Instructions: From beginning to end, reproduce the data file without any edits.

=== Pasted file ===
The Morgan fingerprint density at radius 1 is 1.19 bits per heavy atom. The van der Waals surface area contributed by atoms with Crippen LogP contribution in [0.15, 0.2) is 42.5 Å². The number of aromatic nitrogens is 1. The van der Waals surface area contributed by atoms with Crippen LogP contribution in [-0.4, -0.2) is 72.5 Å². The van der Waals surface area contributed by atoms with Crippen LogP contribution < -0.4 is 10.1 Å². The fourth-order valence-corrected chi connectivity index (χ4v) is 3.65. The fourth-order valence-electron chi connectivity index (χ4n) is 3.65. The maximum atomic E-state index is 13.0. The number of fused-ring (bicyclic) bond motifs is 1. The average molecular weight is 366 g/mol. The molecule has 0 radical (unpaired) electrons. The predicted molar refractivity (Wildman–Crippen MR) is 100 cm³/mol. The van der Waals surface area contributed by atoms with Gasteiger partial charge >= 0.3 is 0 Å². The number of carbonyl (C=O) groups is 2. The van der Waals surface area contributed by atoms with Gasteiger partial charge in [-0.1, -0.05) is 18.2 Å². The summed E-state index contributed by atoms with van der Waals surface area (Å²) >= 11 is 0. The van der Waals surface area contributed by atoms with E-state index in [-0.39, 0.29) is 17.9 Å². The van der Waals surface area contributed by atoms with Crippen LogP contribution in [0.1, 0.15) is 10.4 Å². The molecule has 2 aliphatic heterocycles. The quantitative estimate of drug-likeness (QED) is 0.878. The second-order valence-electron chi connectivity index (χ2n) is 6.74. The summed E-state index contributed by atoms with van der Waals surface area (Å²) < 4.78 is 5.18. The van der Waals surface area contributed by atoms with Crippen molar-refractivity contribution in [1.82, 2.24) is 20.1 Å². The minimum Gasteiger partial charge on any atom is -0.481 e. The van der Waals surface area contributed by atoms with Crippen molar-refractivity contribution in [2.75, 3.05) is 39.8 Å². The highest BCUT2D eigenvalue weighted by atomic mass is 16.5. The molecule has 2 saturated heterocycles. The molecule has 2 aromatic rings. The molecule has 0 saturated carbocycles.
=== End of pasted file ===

The Morgan fingerprint density at radius 1 is 1.19 bits per heavy atom. The van der Waals surface area contributed by atoms with Crippen LogP contribution in [0.15, 0.2) is 42.5 Å². The number of aromatic nitrogens is 1. The van der Waals surface area contributed by atoms with Crippen LogP contribution in [-0.4, -0.2) is 72.5 Å². The van der Waals surface area contributed by atoms with Crippen LogP contribution < -0.4 is 10.1 Å². The fourth-order valence-corrected chi connectivity index (χ4v) is 3.65. The fourth-order valence-electron chi connectivity index (χ4n) is 3.65. The maximum atomic E-state index is 13.0. The number of fused-ring (bicyclic) bond motifs is 1. The average molecular weight is 366 g/mol. The molecule has 0 radical (unpaired) electrons. The predicted molar refractivity (Wildman–Crippen MR) is 100 cm³/mol. The van der Waals surface area contributed by atoms with Gasteiger partial charge >= 0.3 is 0 Å². The number of carbonyl (C=O) groups is 2. The van der Waals surface area contributed by atoms with Gasteiger partial charge in [-0.1, -0.05) is 18.2 Å². The summed E-state index contributed by atoms with van der Waals surface area (Å²) >= 11 is 0. The van der Waals surface area contributed by atoms with E-state index in [-0.39, 0.29) is 17.9 Å². The van der Waals surface area contributed by atoms with Crippen LogP contribution in [0.1, 0.15) is 10.4 Å². The molecule has 2 aliphatic heterocycles. The quantitative estimate of drug-likeness (QED) is 0.878. The second-order valence-electron chi connectivity index (χ2n) is 6.74. The summed E-state index contributed by atoms with van der Waals surface area (Å²) < 4.78 is 5.18. The van der Waals surface area contributed by atoms with Crippen molar-refractivity contribution in [1.82, 2.24) is 20.1 Å². The minimum Gasteiger partial charge on any atom is -0.481 e. The van der Waals surface area contributed by atoms with Crippen molar-refractivity contribution in [2.75, 3.05) is 39.8 Å². The highest BCUT2D eigenvalue weighted by atomic mass is 16.5. The molecule has 2 saturated heterocycles. The molecule has 2 aromatic rings. The molecule has 0 saturated carbocycles.